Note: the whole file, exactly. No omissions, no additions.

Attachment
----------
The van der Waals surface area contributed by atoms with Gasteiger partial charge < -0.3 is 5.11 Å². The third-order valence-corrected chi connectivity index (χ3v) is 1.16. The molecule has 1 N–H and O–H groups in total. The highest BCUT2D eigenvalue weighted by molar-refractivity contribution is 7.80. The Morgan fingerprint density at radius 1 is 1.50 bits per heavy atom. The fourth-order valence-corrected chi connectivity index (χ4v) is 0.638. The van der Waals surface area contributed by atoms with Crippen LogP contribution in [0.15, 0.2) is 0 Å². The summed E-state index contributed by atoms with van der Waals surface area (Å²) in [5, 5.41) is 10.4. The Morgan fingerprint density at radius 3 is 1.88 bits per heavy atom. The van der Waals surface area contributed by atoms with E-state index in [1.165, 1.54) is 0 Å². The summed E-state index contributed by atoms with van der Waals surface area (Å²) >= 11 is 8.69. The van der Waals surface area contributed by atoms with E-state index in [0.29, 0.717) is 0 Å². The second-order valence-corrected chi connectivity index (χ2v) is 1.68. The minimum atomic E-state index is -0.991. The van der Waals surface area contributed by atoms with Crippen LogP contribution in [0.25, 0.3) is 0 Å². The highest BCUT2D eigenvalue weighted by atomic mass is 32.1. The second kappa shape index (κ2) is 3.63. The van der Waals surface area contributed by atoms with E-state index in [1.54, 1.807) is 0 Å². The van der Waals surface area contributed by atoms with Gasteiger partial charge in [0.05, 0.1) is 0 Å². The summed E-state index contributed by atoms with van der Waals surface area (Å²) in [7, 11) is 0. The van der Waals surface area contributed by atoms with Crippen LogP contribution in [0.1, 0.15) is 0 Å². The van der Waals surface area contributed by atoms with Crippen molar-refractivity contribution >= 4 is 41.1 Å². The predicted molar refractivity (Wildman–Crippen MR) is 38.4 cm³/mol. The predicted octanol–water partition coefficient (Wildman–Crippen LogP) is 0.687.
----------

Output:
The van der Waals surface area contributed by atoms with Gasteiger partial charge < -0.3 is 5.11 Å². The third-order valence-corrected chi connectivity index (χ3v) is 1.16. The molecule has 1 N–H and O–H groups in total. The highest BCUT2D eigenvalue weighted by molar-refractivity contribution is 7.80. The Morgan fingerprint density at radius 1 is 1.50 bits per heavy atom. The fourth-order valence-corrected chi connectivity index (χ4v) is 0.638. The van der Waals surface area contributed by atoms with Crippen LogP contribution in [0.15, 0.2) is 0 Å². The summed E-state index contributed by atoms with van der Waals surface area (Å²) in [5, 5.41) is 10.4. The Morgan fingerprint density at radius 3 is 1.88 bits per heavy atom. The van der Waals surface area contributed by atoms with E-state index in [1.165, 1.54) is 0 Å². The summed E-state index contributed by atoms with van der Waals surface area (Å²) >= 11 is 8.69. The van der Waals surface area contributed by atoms with E-state index in [0.29, 0.717) is 0 Å². The second-order valence-corrected chi connectivity index (χ2v) is 1.68. The minimum atomic E-state index is -0.991. The van der Waals surface area contributed by atoms with Crippen LogP contribution in [0.25, 0.3) is 0 Å². The highest BCUT2D eigenvalue weighted by atomic mass is 32.1. The second kappa shape index (κ2) is 3.63. The van der Waals surface area contributed by atoms with E-state index in [1.54, 1.807) is 0 Å². The van der Waals surface area contributed by atoms with Gasteiger partial charge in [0.05, 0.1) is 0 Å². The summed E-state index contributed by atoms with van der Waals surface area (Å²) in [7, 11) is 0. The van der Waals surface area contributed by atoms with Crippen LogP contribution in [0.1, 0.15) is 0 Å². The van der Waals surface area contributed by atoms with Crippen molar-refractivity contribution >= 4 is 41.1 Å². The predicted molar refractivity (Wildman–Crippen MR) is 38.4 cm³/mol. The predicted octanol–water partition coefficient (Wildman–Crippen LogP) is 0.687.